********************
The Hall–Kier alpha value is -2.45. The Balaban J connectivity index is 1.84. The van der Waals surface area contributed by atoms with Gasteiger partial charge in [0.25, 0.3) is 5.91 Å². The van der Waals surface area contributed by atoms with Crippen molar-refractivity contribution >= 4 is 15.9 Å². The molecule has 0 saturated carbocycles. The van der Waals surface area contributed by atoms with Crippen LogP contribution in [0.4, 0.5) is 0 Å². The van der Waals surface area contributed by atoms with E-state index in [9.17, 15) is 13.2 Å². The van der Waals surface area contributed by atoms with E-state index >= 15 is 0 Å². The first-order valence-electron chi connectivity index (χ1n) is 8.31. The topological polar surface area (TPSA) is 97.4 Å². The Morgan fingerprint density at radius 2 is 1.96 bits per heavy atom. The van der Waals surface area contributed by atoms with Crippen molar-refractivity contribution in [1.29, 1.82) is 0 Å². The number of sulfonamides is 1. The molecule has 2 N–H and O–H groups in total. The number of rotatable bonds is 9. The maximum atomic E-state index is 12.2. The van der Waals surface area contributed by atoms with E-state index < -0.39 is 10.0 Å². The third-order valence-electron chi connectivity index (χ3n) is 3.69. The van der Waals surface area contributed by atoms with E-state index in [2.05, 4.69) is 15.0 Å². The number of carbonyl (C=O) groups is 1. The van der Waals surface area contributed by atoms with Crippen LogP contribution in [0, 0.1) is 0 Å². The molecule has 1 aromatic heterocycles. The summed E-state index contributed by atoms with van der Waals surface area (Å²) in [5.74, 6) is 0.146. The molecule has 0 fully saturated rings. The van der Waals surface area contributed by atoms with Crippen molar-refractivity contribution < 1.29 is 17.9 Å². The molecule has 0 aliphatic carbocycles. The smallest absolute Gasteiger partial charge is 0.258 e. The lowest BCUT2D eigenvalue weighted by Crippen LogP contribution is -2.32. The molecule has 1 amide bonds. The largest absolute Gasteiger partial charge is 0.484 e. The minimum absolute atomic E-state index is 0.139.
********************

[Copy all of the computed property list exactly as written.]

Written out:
The Hall–Kier alpha value is -2.45. The Balaban J connectivity index is 1.84. The van der Waals surface area contributed by atoms with Gasteiger partial charge in [0.25, 0.3) is 5.91 Å². The van der Waals surface area contributed by atoms with Crippen molar-refractivity contribution >= 4 is 15.9 Å². The molecule has 0 saturated carbocycles. The van der Waals surface area contributed by atoms with Crippen LogP contribution in [0.4, 0.5) is 0 Å². The van der Waals surface area contributed by atoms with E-state index in [9.17, 15) is 13.2 Å². The van der Waals surface area contributed by atoms with E-state index >= 15 is 0 Å². The first-order valence-electron chi connectivity index (χ1n) is 8.31. The topological polar surface area (TPSA) is 97.4 Å². The Morgan fingerprint density at radius 2 is 1.96 bits per heavy atom. The van der Waals surface area contributed by atoms with Crippen molar-refractivity contribution in [1.29, 1.82) is 0 Å². The number of sulfonamides is 1. The molecule has 2 N–H and O–H groups in total. The number of rotatable bonds is 9. The maximum atomic E-state index is 12.2. The van der Waals surface area contributed by atoms with E-state index < -0.39 is 10.0 Å². The third-order valence-electron chi connectivity index (χ3n) is 3.69. The van der Waals surface area contributed by atoms with E-state index in [2.05, 4.69) is 15.0 Å². The number of carbonyl (C=O) groups is 1. The van der Waals surface area contributed by atoms with Crippen LogP contribution in [0, 0.1) is 0 Å². The molecule has 1 aromatic heterocycles. The summed E-state index contributed by atoms with van der Waals surface area (Å²) in [5.74, 6) is 0.146. The molecule has 0 fully saturated rings. The van der Waals surface area contributed by atoms with Crippen molar-refractivity contribution < 1.29 is 17.9 Å². The molecule has 0 aliphatic carbocycles. The smallest absolute Gasteiger partial charge is 0.258 e. The lowest BCUT2D eigenvalue weighted by Crippen LogP contribution is -2.32. The molecule has 1 amide bonds. The largest absolute Gasteiger partial charge is 0.484 e. The minimum absolute atomic E-state index is 0.139.